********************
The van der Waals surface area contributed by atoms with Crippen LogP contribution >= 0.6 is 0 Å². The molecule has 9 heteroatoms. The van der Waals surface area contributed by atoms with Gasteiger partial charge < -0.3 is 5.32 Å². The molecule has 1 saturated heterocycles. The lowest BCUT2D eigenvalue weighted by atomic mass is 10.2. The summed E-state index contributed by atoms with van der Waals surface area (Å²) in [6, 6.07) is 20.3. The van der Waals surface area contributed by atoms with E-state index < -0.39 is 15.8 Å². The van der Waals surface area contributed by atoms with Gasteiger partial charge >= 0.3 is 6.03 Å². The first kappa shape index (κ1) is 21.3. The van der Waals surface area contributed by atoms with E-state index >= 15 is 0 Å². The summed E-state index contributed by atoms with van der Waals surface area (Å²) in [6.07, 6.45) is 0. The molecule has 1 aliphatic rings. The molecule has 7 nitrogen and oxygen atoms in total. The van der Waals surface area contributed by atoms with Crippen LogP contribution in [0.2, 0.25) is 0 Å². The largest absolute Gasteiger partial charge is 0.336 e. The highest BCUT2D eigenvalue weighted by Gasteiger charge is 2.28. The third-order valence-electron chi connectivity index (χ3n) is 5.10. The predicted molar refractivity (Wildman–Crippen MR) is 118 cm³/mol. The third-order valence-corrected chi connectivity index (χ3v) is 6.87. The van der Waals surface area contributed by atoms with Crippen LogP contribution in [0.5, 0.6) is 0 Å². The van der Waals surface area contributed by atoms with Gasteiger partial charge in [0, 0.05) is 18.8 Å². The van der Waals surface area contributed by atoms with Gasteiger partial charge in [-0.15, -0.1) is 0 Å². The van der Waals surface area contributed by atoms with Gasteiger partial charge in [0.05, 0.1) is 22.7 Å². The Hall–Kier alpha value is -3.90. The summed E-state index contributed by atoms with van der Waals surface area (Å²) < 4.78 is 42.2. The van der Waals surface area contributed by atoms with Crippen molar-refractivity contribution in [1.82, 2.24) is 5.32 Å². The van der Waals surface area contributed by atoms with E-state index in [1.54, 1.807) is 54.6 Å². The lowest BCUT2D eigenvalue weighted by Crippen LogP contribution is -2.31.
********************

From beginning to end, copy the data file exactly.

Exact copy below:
The van der Waals surface area contributed by atoms with Crippen LogP contribution >= 0.6 is 0 Å². The molecule has 9 heteroatoms. The van der Waals surface area contributed by atoms with Gasteiger partial charge < -0.3 is 5.32 Å². The molecule has 1 saturated heterocycles. The lowest BCUT2D eigenvalue weighted by atomic mass is 10.2. The summed E-state index contributed by atoms with van der Waals surface area (Å²) in [6, 6.07) is 20.3. The van der Waals surface area contributed by atoms with E-state index < -0.39 is 15.8 Å². The van der Waals surface area contributed by atoms with Gasteiger partial charge >= 0.3 is 6.03 Å². The first kappa shape index (κ1) is 21.3. The van der Waals surface area contributed by atoms with E-state index >= 15 is 0 Å². The summed E-state index contributed by atoms with van der Waals surface area (Å²) in [6.07, 6.45) is 0. The molecule has 1 aliphatic rings. The molecule has 7 nitrogen and oxygen atoms in total. The van der Waals surface area contributed by atoms with Crippen LogP contribution in [0.2, 0.25) is 0 Å². The largest absolute Gasteiger partial charge is 0.336 e. The highest BCUT2D eigenvalue weighted by Gasteiger charge is 2.28. The third-order valence-electron chi connectivity index (χ3n) is 5.10. The predicted molar refractivity (Wildman–Crippen MR) is 118 cm³/mol. The third-order valence-corrected chi connectivity index (χ3v) is 6.87. The van der Waals surface area contributed by atoms with Crippen LogP contribution in [0.5, 0.6) is 0 Å². The van der Waals surface area contributed by atoms with Gasteiger partial charge in [0, 0.05) is 18.8 Å². The van der Waals surface area contributed by atoms with Gasteiger partial charge in [-0.15, -0.1) is 0 Å². The van der Waals surface area contributed by atoms with Gasteiger partial charge in [0.05, 0.1) is 22.7 Å². The Hall–Kier alpha value is -3.90. The summed E-state index contributed by atoms with van der Waals surface area (Å²) < 4.78 is 42.2. The van der Waals surface area contributed by atoms with Crippen molar-refractivity contribution in [1.82, 2.24) is 5.32 Å². The van der Waals surface area contributed by atoms with E-state index in [1.54, 1.807) is 54.6 Å². The lowest BCUT2D eigenvalue weighted by Crippen LogP contribution is -2.31.